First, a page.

Returning to a game as deep and customizable as Monster Hunter World after a month away intimidated me at first. But like a musician picking up their chosen instrument after years away, my muscle memory kicked into satisfying results. I was surprised by how quickly I felt at home once again, swinging my hammer into monsters’ faces. Even more surprising is how Iceborne redefines what an “expansion” can be. A host of new monsters to hunt, a frosty land to explore, and gameplay tweaks make this feel closer to a true sequel.
Seasoned hunters can dive right into a new Master Rank echelon of quests, foes, and craftable gear. Iceborne also features various systems that allow newer players to join the hunt with little difficulty: The Hunter Helper feature incentives series veterans to help lower-rank hunters with rewards, hopefully making it easier to find a helping hand, and the hardy Guardian Armor set gives newcomers a fighting chance against Master Rank monsters. No reason to tuck tail if you’re brand-new!
The true appeal of Iceborne is the expanding bestiary of monsters to hunt. The aforementioned Beotodus is a brand-new monster, boasting subterranean traversal, icy armor, and a fearsome lunge attack. The antlered Banbaro charges into battle, uprooting entire trees and trampling you into oblivion. The flagship Elder Dragon, Velkhana, soars with a frigid majesty that almost makes you feel bad when carving materials off it (almost…). These tough new threats will challenge even the most seasoned hunters.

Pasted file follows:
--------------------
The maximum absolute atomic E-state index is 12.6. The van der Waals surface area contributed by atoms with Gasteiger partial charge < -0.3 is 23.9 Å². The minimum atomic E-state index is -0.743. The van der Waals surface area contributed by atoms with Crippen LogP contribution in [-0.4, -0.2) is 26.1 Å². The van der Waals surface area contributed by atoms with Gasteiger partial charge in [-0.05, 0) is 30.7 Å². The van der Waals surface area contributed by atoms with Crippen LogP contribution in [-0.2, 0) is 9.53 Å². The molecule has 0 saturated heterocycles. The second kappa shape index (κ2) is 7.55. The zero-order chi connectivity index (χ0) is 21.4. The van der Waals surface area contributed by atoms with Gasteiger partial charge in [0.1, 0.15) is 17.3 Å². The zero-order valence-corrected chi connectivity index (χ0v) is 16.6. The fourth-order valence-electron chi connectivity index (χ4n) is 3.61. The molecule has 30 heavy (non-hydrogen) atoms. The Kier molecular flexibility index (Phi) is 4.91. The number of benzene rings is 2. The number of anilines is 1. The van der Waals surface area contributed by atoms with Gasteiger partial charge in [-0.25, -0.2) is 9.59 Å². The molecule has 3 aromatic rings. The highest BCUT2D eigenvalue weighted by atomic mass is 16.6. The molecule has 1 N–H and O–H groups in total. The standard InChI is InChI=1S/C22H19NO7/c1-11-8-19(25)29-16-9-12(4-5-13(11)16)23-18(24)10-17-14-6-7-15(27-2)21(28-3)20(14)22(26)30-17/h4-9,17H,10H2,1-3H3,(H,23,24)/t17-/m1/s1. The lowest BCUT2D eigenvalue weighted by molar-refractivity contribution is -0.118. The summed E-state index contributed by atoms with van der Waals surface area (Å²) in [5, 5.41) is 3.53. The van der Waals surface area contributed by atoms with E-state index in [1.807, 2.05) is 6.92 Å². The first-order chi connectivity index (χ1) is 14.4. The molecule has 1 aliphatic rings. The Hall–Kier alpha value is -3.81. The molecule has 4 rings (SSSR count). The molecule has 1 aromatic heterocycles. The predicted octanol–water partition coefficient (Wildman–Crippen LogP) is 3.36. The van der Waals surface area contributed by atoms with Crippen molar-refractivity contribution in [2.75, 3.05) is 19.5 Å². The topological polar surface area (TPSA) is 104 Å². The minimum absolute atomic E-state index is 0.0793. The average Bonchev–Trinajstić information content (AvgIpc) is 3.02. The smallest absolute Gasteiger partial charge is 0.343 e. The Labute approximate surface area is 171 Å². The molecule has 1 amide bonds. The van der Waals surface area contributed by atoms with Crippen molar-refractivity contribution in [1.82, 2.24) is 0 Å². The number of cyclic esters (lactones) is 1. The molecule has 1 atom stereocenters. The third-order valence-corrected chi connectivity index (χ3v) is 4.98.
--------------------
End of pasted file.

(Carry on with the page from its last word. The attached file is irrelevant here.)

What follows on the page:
Iceborne’s monstrous roster also features a variety of altered subspecies to shake up beasts from the core game. The Coral Pukei-Pukei subspecies blasts pressurized water instead of the original monster’s deadly poison. Fulgar Anjanath crackles with electricity, which charges up its overall power. These subspecies shake up combat against familiar Monster Hunter: World creatures so much they’re essentially brand-new encounters.
Returning favorites from the long-running Monster Hunter series trample their way to Iceborne, as well. The intimidating Glavenus sharpens its razor-sharp tail with its own teeth (how metal is that?!), then attacks with a flurry of red-hot slashes. The brutish Tigrex also returns – a ferocious wyvern whose wings have evolved into powerful legs. The list goes on, but new players who haven’t battled these behemoths before should prepare for intense, thrilling battles. This is one of the fiercest lineups in the series’ history.
Iceborne offers robust new gameplay mechanics in addition to its frosty new environment and monsters. The Clutch Claw adds a new layer of strategy to every battle, letting hunters can latch onto specific monster parts. Trying to slice off a Rathian’s tail? Clutch Claw onto it from a distance and slice away. Is your target fleeing from the area? Hasten the chase with a well-timed grapple. The Clutch Claw blends seamlessly with the Monster Hunter experience, but it’s not an instant-win button — hunters would do well to strategize their use of the Claw, lest their quarry buck them right off, leaving them vulnerable to counterattack.
On a deeper gameplay level, Capcom has even shaken up — and added new — weapon combos. For example, in the core game, a solid Great Sword strategy for landing a powerful true charge attack involved canceling animations with a tackle. Iceborne allows players to fire their Slinger ammo at monsters mid-combo to segue into a big attack. Nuances like these help even tried-and-true weapons feel fresh. Hammer-loving hunters can also Clutch Claw straight onto a monster after an uppercut, and Switch Axe players get a useful new combo that increases the utility of the weapon’s axe mode.
Iceborne is an expansion so massive and rich that it feels like a true sequel. The Clutch Claw grappling mechanic, frosty locales, and inventive monsters (new threats and returning favorites), coalesce into an irresistible co-op adventure. This expansion is more than a fun excuse to return to an excellent game, it’s the best the series has ever been.
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